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Considerations When Transitioning to Digital

Cost, backwards-compatibility and frequency availability are just a few of the issues to ponder when implementing digital radio technology

The author is regional sales manager Asia/Pacific for Nautel.

HACKETT’S COVE, Nova Scotia — The implementation of digital radio technologies on a global scale is not a simple equation.

Chuck Kelly says it’s hard to beat the cost efficiency of medium wave and FM broadcasting.

Many factors play a part as each region and country chooses its standard. These include issues such as backwards-compatibility with existing analog receivers and spectral masks, the availability of frequencies in larger markets, the short- and long-term costs of broadcast infrastructure conversion, receiver availability and cost, the practicality of a transitional hybrid approach and the roadmap for future all-digital broadcast. It is also important to consider the effects of each option on the financial health of the public and private radio broadcasters involved.


Traditional medium wave and FM bands offer many advantages. They provide good building penetration and portable/mobile performance, while a wide range of equipment both for the receiver and transmitter end are available at low cost.

Most importantly, however, these frequencies are already allocated to broadcast in most regions of the world. It’s hard to beat the cost efficiency of medium wave and FM broadcasting, especially as compared to satellite, internet or cellular broadcasts.

In some countries, the lack of available frequencies has led to one or more new bands being allocated, and DAB or DAB+ has been implemented. But this decision may have drawbacks in many parts of the world.

Suppose you own an FM station and the decision to implement DAB in your area is made. Now you must buy a spot in the multiplex, but you can’t just stop broadcasting in FM because digital receivers aren’t sufficiently available on the market — and it may be years before you can shut it off. That means your transmission cost is increased.

Meanwhile, in many cases, DAB coming to a market has brought with it new competitors to your station. The advertising pie in your market didn’t increase in size, and the slices each station makes are smaller. Thus along with increasing expenses, revenue will most likely decrease — not a healthy prospect.

This is not the case with alternative in-band technologies Digital Radio Mondiale and HD Radio. Each standard has its advantages, and despite geographic, political and revenue model differences, they are remarkably similar technologies. Both DRM and HD Radio can be used to upgrade existing analog transmitter systems to digital, both are well proven and accepted by international standards bodies and both utilize the existing medium wave and FM bands.


HD Radio FM is a hybrid approach, where sets of digital sidebands are added to either side of the analog signal, and the whole thing fits in a spectral mask that meets standards in most countries. If you have an analog-only radio, you will continue to hear the FM analog signal as before, but if you have a new HD Radio receiver, you will hear the analog signal in addition to a higher-quality digital representation of that analog signal, plus (optionally) several more digital stations.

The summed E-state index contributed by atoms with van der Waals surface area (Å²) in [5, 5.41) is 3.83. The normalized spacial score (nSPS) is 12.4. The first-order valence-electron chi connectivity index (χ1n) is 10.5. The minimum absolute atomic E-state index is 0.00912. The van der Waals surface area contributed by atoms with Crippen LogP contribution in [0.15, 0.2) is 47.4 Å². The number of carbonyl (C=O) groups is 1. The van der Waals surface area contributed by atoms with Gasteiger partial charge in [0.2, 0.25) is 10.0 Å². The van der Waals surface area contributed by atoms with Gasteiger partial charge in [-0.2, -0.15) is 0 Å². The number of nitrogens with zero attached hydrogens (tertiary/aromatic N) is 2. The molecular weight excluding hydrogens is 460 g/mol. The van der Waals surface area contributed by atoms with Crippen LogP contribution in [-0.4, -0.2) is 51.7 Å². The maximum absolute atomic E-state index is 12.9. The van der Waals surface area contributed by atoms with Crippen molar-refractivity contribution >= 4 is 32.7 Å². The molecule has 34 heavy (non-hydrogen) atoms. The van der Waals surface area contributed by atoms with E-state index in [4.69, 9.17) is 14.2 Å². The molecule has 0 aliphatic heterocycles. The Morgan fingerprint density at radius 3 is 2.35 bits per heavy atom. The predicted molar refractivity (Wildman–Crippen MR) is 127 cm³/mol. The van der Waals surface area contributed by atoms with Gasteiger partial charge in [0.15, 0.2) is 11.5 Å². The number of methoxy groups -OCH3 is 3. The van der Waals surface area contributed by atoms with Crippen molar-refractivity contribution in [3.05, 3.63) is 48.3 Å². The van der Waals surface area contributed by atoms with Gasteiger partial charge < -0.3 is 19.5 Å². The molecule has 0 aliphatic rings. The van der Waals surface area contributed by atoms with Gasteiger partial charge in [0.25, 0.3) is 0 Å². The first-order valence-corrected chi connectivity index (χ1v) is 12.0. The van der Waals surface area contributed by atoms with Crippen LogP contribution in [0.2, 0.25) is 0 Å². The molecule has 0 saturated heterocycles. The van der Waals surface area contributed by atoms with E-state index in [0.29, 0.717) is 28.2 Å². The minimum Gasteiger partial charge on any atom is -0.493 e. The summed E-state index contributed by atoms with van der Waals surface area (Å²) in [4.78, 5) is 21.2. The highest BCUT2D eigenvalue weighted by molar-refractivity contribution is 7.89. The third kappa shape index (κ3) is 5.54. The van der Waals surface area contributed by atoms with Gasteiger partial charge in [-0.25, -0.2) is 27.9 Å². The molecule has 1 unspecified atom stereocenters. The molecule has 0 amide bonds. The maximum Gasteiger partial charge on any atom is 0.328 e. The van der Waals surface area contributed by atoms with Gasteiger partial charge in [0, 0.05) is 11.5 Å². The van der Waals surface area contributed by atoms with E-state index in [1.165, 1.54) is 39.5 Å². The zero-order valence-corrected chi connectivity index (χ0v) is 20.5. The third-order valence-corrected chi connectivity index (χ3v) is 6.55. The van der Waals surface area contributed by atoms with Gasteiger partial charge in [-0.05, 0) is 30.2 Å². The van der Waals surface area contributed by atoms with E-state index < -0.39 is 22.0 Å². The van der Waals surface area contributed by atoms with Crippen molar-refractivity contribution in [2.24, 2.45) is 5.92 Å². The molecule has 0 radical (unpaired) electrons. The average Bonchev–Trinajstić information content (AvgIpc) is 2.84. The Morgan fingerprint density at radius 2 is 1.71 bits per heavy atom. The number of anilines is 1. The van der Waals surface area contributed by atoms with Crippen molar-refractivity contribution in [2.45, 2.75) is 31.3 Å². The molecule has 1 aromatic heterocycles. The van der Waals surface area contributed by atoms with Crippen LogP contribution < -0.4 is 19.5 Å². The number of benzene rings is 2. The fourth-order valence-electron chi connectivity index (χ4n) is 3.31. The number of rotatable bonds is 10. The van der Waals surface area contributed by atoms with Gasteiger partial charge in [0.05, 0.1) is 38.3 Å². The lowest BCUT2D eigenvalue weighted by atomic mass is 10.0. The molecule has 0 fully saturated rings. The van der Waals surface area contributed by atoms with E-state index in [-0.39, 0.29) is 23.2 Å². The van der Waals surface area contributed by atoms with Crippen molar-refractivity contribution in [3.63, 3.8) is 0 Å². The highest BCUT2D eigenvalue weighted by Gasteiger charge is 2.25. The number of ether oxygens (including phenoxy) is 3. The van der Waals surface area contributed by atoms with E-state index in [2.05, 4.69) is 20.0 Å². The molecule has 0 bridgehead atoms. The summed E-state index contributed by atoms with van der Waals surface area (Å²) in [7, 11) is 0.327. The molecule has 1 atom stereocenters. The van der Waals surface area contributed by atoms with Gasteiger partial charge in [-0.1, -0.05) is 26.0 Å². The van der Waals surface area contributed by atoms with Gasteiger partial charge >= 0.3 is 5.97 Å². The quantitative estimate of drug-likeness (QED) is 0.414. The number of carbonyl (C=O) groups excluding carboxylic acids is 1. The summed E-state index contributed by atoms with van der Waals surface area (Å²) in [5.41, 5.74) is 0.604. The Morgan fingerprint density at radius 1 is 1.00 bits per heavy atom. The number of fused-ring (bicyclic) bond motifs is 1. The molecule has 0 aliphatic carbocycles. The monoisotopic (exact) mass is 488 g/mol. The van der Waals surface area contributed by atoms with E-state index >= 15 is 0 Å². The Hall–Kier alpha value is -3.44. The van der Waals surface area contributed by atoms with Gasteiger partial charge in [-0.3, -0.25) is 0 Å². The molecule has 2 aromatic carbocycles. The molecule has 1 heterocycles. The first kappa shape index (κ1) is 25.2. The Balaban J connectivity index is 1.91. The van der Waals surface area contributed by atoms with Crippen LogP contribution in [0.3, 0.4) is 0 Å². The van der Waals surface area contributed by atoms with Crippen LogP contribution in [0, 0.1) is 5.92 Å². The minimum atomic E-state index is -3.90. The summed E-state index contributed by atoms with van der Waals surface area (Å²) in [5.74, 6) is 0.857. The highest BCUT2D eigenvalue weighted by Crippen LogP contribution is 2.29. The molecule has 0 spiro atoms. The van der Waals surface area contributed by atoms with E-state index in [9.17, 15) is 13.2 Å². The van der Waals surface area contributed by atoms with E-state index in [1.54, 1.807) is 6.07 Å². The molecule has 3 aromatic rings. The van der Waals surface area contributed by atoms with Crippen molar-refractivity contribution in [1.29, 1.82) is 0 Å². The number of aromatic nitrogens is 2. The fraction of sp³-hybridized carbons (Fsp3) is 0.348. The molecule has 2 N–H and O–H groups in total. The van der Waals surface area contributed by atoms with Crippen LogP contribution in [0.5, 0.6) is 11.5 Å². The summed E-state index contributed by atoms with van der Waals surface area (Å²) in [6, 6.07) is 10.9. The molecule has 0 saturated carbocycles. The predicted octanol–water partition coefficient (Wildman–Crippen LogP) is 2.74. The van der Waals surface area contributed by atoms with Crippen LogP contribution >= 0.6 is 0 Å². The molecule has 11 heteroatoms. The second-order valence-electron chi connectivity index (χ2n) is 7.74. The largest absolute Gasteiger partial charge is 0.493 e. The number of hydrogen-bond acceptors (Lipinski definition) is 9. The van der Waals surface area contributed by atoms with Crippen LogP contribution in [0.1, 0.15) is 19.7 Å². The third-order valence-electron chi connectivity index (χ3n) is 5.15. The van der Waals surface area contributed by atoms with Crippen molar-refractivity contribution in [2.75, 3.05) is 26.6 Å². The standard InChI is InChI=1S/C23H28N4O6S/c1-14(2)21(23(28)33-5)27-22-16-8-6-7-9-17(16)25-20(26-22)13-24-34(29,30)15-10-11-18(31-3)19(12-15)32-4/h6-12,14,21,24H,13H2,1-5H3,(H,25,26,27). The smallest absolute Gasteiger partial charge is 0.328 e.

In DRM+, the VHF version of DRM, a narrower digital-only signal is broadcast, which fits into the small blank spaces in market dial and which can, potentially, offer more than one channel.

The primary difference is in receiver availability. There are tens of millions of HD Radio receivers in the market, albeit mostly in the United States, and millions more being sold every year. The economies of scale mean that HD Radio cost is quite reasonable and not much of a premium over an analog-only radio. Car receivers, portable and home receivers are available and HD Radio in cellphones is just beginning to be available.

DRM+ radios, on the other hand, are not being produced in mass-market quantities at present, and the costs are still quite high.

Most receivers made for HD Radio FM also support medium wave, although HD Radio on medium wave has not been as successful as it has on FM. Again, the analog signal has digital subcarriers on both sides but with medium wave, only a single digital channel is carried, the digital representation of the analog signal.

While the HD Radio medium wave signal meets the FCC spectral mask, it does cause interference to adjacent stations, and many stations have turned it off. Outside of North America, medium wave has little penetration. DRM on the contrary uses the whole channel for the digital signal and doesn’t encroach on adjacent frequencies.


Another key point is that ITU Region 2, which consists of the Americas, has 10 kHz frequency steps, while Regions 1 and 3 (the rest of the world) operate with 9 kHz steps. HD Radio is optimized for 10 kHz steps, and DRM is equally comfortable in either.

An additional consideration is the longer-term question: When will digital receivers allow for all-digital operation? Nautel has developed HD Multiplex, which allows up to 15 stations to be transmitted on a single HD Radio FM transmitter. These signals can be received on most current HD receivers, bringing significant advantages in spectral efficiency, operation cost and radio’s ability to compete with a multiplying number of new formats available over the internet.

Ideally, the millions of new receivers being produced each year would include both HD Radio and DRM. While this isn’t without some challenges, chipsets are today available that support both, and it would permit broadcasters to select the technology that best fits their market for both medium wave and FM.

Radio World welcomes other points of view. Please send comments to [email protected].